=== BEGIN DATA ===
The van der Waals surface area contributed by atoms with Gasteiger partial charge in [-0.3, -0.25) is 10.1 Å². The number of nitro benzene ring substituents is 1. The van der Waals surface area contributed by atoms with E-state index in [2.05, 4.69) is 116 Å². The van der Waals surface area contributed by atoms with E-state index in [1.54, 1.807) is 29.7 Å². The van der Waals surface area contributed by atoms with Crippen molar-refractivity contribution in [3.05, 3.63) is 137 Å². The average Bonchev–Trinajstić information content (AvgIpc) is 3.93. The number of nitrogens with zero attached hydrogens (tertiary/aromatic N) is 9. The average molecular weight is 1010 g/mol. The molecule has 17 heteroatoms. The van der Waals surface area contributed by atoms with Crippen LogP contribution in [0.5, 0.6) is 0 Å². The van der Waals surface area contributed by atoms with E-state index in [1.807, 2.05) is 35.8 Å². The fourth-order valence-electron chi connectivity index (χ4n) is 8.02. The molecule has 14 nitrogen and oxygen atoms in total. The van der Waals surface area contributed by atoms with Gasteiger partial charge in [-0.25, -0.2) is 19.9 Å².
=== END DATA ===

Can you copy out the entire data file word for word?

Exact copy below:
The van der Waals surface area contributed by atoms with Gasteiger partial charge in [-0.3, -0.25) is 10.1 Å². The number of nitro benzene ring substituents is 1. The van der Waals surface area contributed by atoms with E-state index in [2.05, 4.69) is 116 Å². The van der Waals surface area contributed by atoms with E-state index in [1.54, 1.807) is 29.7 Å². The van der Waals surface area contributed by atoms with Crippen molar-refractivity contribution in [3.05, 3.63) is 137 Å². The average Bonchev–Trinajstić information content (AvgIpc) is 3.93. The number of nitrogens with zero attached hydrogens (tertiary/aromatic N) is 9. The average molecular weight is 1010 g/mol. The molecule has 17 heteroatoms. The van der Waals surface area contributed by atoms with Crippen LogP contribution in [0.5, 0.6) is 0 Å². The van der Waals surface area contributed by atoms with E-state index in [1.807, 2.05) is 35.8 Å². The fourth-order valence-electron chi connectivity index (χ4n) is 8.02. The molecule has 14 nitrogen and oxygen atoms in total. The van der Waals surface area contributed by atoms with Gasteiger partial charge in [-0.25, -0.2) is 19.9 Å².